(KGTV) — Only about 35% of California's 1.3 million coronavirus doses have been administered, as Gov. Gavin Newsom says the pace of vaccination is "not good enough."
In total, about 1% of the state's population has received a coronavirus vaccine. Monday, the governor acknowledged that the slow rollout needs to pick up as virus cases surge and strain hospitals.
"We are working aggressively to accelerate our pace, we've said this on day one," Newsom said Monday. "It's gone too slowly for many of us, all of us, want to see 100% of what's received administered into people's arms. So that's a challenge ... but that's not an excuse."
California is currently in Phase 1A of vaccinations, which includes healthcare works and congregate care facility residents and workers. That phase includes about 3 million people, according to Newsom.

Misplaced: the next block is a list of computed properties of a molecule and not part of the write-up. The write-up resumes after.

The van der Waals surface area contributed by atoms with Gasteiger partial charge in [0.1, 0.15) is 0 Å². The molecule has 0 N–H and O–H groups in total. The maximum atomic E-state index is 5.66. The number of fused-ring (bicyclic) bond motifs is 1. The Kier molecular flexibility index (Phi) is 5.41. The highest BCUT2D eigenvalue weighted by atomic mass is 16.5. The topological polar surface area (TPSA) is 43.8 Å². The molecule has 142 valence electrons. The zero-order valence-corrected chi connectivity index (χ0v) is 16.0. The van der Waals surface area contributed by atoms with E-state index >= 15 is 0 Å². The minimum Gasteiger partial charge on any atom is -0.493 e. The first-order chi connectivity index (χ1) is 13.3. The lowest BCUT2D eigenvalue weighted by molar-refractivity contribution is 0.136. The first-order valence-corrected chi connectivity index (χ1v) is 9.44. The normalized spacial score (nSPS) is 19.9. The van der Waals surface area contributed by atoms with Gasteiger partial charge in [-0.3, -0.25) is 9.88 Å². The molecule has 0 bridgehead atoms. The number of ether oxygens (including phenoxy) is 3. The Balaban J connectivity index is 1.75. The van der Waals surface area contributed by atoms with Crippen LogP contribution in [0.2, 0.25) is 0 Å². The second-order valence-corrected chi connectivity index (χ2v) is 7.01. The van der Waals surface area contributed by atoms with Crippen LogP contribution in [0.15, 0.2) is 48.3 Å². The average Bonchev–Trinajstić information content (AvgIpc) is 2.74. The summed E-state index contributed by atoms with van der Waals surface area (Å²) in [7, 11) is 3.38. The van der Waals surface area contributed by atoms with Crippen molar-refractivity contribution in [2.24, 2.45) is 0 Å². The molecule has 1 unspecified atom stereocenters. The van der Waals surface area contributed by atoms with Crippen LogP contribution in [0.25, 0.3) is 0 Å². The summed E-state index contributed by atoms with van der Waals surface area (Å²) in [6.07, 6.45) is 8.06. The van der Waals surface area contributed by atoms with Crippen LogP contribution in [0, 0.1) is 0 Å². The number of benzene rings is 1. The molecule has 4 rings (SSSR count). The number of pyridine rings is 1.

Newsom said the state is working to increase the number of vaccination sites and who can administer the shot, bringing in dentists, pharmacy technicians, and National Guard personnel to help give vaccinations.
Newsom added that California is receiving another 611,500 vaccine doses this week.
San Diego County has been allocated 194,025 doses, including both the Pfizer and Moderna vaccines, as of last week, according to the state Department of Public Health. That doesn't include private pharmacies federally contracted to vaccinate individuals at nursing homes.
According to the county, it appears that a little more than 47,000 vaccinations have been administered — or about 24% of the doses the state says it allocated. The county says each system needs to enter their respective information into the vaccination registry, which has been a slow process.
The state's data also reveals how many doses have been administered via regions. San Diego County is included with Imperial, Inyo, Mono, Riverside, and San Bernardino counties as "region six," which had recorded 75,235 vaccinations as of Sunday.